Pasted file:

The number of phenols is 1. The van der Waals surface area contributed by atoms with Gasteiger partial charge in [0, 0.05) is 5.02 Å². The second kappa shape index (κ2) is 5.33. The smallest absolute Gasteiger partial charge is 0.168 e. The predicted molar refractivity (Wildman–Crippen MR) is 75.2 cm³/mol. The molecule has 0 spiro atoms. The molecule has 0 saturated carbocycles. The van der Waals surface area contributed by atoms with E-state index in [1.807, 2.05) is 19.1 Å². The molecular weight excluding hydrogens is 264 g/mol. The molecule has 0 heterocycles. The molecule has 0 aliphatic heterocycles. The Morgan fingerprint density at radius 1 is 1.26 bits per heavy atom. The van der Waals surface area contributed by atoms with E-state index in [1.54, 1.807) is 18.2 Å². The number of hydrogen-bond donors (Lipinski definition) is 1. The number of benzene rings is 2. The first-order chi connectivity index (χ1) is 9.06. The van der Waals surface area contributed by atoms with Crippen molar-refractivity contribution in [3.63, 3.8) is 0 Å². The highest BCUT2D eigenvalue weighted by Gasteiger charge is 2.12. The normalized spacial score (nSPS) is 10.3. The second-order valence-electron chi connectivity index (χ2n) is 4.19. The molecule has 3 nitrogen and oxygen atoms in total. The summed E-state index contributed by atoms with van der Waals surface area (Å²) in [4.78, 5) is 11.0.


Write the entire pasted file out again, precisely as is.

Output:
The number of phenols is 1. The van der Waals surface area contributed by atoms with Gasteiger partial charge in [0, 0.05) is 5.02 Å². The second kappa shape index (κ2) is 5.33. The smallest absolute Gasteiger partial charge is 0.168 e. The predicted molar refractivity (Wildman–Crippen MR) is 75.2 cm³/mol. The molecule has 0 spiro atoms. The molecule has 0 saturated carbocycles. The van der Waals surface area contributed by atoms with E-state index in [1.807, 2.05) is 19.1 Å². The molecular weight excluding hydrogens is 264 g/mol. The molecule has 0 heterocycles. The molecule has 0 aliphatic heterocycles. The Morgan fingerprint density at radius 1 is 1.26 bits per heavy atom. The van der Waals surface area contributed by atoms with E-state index in [1.54, 1.807) is 18.2 Å². The number of hydrogen-bond donors (Lipinski definition) is 1. The number of benzene rings is 2. The first-order chi connectivity index (χ1) is 9.06. The van der Waals surface area contributed by atoms with Crippen molar-refractivity contribution in [3.63, 3.8) is 0 Å². The highest BCUT2D eigenvalue weighted by Gasteiger charge is 2.12. The normalized spacial score (nSPS) is 10.3. The second-order valence-electron chi connectivity index (χ2n) is 4.19. The molecule has 3 nitrogen and oxygen atoms in total. The summed E-state index contributed by atoms with van der Waals surface area (Å²) in [4.78, 5) is 11.0.